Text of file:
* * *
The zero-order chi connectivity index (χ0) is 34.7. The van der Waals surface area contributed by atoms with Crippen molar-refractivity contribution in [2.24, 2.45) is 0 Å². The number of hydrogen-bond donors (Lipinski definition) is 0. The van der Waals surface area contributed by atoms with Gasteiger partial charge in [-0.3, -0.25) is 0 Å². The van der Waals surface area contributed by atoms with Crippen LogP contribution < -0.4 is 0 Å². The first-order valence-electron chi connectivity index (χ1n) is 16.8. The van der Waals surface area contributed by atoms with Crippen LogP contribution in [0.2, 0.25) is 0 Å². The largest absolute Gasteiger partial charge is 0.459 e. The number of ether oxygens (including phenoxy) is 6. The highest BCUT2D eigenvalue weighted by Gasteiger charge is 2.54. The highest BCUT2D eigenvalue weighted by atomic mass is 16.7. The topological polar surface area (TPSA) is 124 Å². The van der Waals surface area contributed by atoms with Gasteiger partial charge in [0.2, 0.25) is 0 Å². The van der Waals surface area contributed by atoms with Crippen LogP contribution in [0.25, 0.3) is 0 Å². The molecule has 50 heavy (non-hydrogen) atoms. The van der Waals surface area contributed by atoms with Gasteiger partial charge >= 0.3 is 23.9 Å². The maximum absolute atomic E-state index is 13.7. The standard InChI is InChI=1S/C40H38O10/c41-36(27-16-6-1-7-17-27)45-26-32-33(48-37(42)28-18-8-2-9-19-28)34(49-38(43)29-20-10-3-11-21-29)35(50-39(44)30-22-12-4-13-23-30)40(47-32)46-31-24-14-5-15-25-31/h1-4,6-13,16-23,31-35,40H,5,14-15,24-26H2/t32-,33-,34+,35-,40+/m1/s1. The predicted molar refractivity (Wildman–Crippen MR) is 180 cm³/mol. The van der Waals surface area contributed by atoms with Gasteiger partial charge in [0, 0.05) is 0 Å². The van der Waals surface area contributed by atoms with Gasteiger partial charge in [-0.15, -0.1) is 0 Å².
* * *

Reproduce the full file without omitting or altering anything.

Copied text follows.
The zero-order chi connectivity index (χ0) is 34.7. The van der Waals surface area contributed by atoms with Crippen molar-refractivity contribution in [2.24, 2.45) is 0 Å². The number of hydrogen-bond donors (Lipinski definition) is 0. The van der Waals surface area contributed by atoms with Gasteiger partial charge in [-0.3, -0.25) is 0 Å². The van der Waals surface area contributed by atoms with Crippen LogP contribution < -0.4 is 0 Å². The first-order valence-electron chi connectivity index (χ1n) is 16.8. The van der Waals surface area contributed by atoms with Crippen LogP contribution in [0.2, 0.25) is 0 Å². The largest absolute Gasteiger partial charge is 0.459 e. The number of ether oxygens (including phenoxy) is 6. The highest BCUT2D eigenvalue weighted by Gasteiger charge is 2.54. The highest BCUT2D eigenvalue weighted by atomic mass is 16.7. The topological polar surface area (TPSA) is 124 Å². The van der Waals surface area contributed by atoms with Gasteiger partial charge in [0.2, 0.25) is 0 Å². The van der Waals surface area contributed by atoms with Crippen LogP contribution in [0.25, 0.3) is 0 Å². The molecule has 50 heavy (non-hydrogen) atoms. The van der Waals surface area contributed by atoms with Gasteiger partial charge >= 0.3 is 23.9 Å². The maximum absolute atomic E-state index is 13.7. The standard InChI is InChI=1S/C40H38O10/c41-36(27-16-6-1-7-17-27)45-26-32-33(48-37(42)28-18-8-2-9-19-28)34(49-38(43)29-20-10-3-11-21-29)35(50-39(44)30-22-12-4-13-23-30)40(47-32)46-31-24-14-5-15-25-31/h1-4,6-13,16-23,31-35,40H,5,14-15,24-26H2/t32-,33-,34+,35-,40+/m1/s1. The predicted molar refractivity (Wildman–Crippen MR) is 180 cm³/mol. The van der Waals surface area contributed by atoms with Gasteiger partial charge in [0, 0.05) is 0 Å². The van der Waals surface area contributed by atoms with Gasteiger partial charge in [-0.15, -0.1) is 0 Å².